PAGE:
Parliamentary work resumed on Monday in the House of Commons and bills important to our collective future will return to the agenda.

Among these, Bill C-27 suggests modifying the obligations of companies in relation to the protection of privacy and proposes a new Artificial Intelligence and Data Act (LIAD) aimed at regulating the artificial intelligence (AI) systems in order to limit potential harm to the population.

Among other things, it provides common requirements across Canada for the design, development and use of AI systems; it prohibits the use of illegally obtained personal information in such a product and it punishes making an AI system available with the intent to commit fraud or damage.

CUPE-Québec is happy to see that the federal government has decided to take the bull by the horns in this area. Businesses have indeed been encouraged to take the AI ​​route for years, some have started to do so, and utilities are no exception.

However, the legal basis of Bill C-27 revolves around federal jurisdiction over interprovincial and international trade, which will greatly limit its scope. Thus, any AI system developed within a Quebec company or sold to it by another company, university or other organization in Quebec, will escape the provisions of the future LIAD since these activities are under provincial jurisdiction.

This raises the question of what the Government of Quebec will do to regulate AI in the private sector, as well as the other technologies that risk disrupting the labor market and our society in the more or less short term – one can think between others to automation, 5G, autonomous vehicle driving, telemedicine and other Internet of Things applications, etc.

Two of the parties campaigning in Quebec have already promised to use some of these disruptive technologies to counter the job shortage. This is the case of the PLQ, which wants to use “…the digitization and automation of businesses,” and the PCQ, which “…proposes to promote the automation and robotization of businesses…” to this end.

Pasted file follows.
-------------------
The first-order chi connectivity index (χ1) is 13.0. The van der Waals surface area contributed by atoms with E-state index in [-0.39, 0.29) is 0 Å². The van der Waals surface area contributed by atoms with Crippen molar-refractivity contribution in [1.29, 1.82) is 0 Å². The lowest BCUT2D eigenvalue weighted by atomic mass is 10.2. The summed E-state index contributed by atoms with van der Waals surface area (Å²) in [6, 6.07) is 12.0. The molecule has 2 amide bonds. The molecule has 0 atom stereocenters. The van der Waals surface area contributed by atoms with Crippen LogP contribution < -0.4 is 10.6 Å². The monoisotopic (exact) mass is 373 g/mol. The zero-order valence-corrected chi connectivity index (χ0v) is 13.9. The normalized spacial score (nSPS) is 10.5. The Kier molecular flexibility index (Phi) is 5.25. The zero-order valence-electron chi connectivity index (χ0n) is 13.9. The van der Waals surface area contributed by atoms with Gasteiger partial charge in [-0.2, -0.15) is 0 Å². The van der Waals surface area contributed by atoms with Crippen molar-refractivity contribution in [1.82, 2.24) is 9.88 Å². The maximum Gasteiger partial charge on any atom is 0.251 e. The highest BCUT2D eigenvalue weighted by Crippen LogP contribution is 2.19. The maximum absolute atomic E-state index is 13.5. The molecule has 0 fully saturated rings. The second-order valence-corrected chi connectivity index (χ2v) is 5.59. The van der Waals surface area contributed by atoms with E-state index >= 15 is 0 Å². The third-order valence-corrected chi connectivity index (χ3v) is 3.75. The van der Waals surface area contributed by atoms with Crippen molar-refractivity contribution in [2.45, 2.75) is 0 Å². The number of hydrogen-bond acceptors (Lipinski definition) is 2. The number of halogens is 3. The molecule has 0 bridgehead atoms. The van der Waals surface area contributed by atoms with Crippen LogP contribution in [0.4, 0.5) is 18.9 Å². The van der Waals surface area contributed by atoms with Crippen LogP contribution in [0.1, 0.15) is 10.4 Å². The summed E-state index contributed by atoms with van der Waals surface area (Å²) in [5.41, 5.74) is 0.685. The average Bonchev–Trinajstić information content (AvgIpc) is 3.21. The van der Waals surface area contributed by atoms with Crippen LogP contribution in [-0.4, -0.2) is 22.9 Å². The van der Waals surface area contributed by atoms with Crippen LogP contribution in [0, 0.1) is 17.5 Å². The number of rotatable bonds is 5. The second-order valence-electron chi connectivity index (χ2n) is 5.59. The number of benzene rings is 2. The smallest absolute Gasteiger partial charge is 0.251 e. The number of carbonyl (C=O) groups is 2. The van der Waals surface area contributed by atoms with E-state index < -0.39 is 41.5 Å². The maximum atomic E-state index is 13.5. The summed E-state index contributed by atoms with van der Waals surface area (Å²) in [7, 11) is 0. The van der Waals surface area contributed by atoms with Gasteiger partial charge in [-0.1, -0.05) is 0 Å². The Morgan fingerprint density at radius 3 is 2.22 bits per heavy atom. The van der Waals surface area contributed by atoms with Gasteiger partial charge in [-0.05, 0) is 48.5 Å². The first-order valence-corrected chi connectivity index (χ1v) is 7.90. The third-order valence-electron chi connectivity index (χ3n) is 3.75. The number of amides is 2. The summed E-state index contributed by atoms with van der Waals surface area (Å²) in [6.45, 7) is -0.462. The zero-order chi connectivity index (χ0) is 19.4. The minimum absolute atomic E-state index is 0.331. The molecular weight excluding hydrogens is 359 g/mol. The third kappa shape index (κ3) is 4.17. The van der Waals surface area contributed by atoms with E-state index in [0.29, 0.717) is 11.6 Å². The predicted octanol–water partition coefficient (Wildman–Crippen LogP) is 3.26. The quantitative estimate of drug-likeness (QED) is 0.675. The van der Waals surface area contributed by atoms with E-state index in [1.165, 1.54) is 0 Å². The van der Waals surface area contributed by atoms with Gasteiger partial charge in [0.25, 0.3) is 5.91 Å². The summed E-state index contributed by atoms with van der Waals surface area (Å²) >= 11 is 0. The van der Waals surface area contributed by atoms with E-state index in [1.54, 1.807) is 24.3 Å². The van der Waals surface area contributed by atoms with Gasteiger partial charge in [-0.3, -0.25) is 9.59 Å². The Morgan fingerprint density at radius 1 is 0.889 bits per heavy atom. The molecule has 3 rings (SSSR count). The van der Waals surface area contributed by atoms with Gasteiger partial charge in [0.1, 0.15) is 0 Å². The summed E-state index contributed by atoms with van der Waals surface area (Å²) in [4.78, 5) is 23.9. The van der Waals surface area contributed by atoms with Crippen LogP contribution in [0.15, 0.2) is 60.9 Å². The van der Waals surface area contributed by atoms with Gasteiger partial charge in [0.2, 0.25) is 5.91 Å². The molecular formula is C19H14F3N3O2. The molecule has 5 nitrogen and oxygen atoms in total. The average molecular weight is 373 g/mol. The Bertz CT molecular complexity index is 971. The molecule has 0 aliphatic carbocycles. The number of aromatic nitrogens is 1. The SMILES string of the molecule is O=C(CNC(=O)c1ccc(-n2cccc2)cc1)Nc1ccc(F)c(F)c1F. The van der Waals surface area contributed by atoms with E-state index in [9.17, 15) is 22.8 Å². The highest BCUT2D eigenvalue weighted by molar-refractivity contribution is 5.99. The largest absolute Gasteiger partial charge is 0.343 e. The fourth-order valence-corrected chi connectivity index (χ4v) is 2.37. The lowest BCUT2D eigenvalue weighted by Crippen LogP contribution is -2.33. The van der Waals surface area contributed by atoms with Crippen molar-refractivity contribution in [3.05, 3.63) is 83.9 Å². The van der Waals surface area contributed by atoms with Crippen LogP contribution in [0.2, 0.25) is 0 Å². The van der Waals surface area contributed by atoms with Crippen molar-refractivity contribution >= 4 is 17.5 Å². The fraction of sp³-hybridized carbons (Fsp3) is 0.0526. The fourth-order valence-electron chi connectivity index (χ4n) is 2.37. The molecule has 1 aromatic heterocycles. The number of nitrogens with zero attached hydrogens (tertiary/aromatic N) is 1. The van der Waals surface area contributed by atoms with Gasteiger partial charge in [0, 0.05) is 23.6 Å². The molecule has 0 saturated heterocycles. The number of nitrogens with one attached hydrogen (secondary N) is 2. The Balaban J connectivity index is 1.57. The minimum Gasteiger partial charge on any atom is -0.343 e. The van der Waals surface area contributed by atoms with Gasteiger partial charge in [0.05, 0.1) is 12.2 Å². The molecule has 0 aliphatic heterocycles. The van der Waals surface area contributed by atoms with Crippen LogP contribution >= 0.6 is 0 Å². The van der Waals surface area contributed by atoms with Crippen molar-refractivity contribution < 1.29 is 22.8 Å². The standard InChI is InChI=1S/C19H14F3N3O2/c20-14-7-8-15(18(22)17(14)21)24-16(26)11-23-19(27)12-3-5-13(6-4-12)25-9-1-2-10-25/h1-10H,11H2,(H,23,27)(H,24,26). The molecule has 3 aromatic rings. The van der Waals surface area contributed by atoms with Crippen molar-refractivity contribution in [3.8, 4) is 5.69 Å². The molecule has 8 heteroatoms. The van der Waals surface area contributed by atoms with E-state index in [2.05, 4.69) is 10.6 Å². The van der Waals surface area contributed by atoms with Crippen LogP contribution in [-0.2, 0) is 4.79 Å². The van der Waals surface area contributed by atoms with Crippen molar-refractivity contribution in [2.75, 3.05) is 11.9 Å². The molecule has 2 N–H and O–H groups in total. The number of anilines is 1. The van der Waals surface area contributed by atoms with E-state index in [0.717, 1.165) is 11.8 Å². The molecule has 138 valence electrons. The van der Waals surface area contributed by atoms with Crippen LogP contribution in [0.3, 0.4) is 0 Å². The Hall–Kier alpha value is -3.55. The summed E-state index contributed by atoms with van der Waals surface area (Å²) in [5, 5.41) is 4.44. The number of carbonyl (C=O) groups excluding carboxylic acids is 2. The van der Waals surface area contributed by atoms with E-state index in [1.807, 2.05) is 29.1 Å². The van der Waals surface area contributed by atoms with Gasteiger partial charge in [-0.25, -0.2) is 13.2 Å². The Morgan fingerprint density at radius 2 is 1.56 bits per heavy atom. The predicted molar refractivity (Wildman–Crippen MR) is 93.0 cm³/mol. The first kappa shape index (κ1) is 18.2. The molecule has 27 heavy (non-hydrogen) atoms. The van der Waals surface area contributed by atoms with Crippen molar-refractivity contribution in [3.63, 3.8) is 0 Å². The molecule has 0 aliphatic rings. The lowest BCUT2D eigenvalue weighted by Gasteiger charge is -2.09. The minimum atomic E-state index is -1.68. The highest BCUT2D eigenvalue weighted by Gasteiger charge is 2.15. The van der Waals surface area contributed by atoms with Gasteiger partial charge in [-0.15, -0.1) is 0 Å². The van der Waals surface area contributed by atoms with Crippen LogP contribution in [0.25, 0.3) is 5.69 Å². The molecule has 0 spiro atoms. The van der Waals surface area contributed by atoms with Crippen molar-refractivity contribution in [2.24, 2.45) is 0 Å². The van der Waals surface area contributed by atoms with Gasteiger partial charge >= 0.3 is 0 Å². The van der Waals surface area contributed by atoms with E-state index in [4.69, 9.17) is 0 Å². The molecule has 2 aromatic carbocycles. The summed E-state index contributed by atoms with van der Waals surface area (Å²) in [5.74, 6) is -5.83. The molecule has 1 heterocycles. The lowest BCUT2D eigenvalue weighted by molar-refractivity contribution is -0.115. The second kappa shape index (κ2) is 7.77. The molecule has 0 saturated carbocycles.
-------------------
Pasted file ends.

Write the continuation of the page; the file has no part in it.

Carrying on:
The CAQ, for its part, promises “…a cellular connection everywhere by 2026, to convert the network largely to 5G technology by 2030 and to offer fiber optic access to all. According to François Legault, these measures are necessary for Quebec to remain competitive.

Although motivated by legitimate economic objectives, these electoral promises are however silent on the framework to be put in place and on the social dialogue to be established to move forward with such projects of technological transformations at the scale of society. .

However, Quebecers will be directly affected by these initiatives, whether because they will transform their work, make changes to their coverage or their insurance premiums or lead to a reconfiguration of the services offered by governments.

CUPE-Québec thinks that political parties should go further and commit now that any use of disruptive technologies will only be made following consultation with society’s stakeholders.

Citizens are entitled to be informed of the ins and outs of the technological transformations envisaged before their implementation or their authorization by the government and must have the possibility of positioning themselves on these changes.

If there’s one lesson to be learned from the COVID-19 pandemic, it’s that technology can be a real ally. It is thanks in particular to telecommunications networks and videoconferencing platforms that we have been able to keep in touch with our families and friends, keep our jobs and keep the economy running during the confinements.

However, the periods of isolation of 2020 and 2021 have also shown the inability of machines to replace human relationships, as well as the ability of technologies to sometimes negatively disrupt the organization of work and society. To date, many questions remain to be resolved in labor law and workers, like supply chains, are still in post-pandemic rehabilitation.

CUPE-Québec challenges Quebec political parties to make a commitment, between now and the election on October 3, to hold a major social dialogue on disruptive technologies such as AI. We must determine together how they will be integrated into our lives and legally framed before their implementation to ensure that they contribute not only to the economy, but more generally to the common good.

Patrick Gloutney, President of SCFP-Québec and
Tulsa Valin-Landry, President of the Provincial Council of the Communications Sector (CPSC) of CUPE-Québec.

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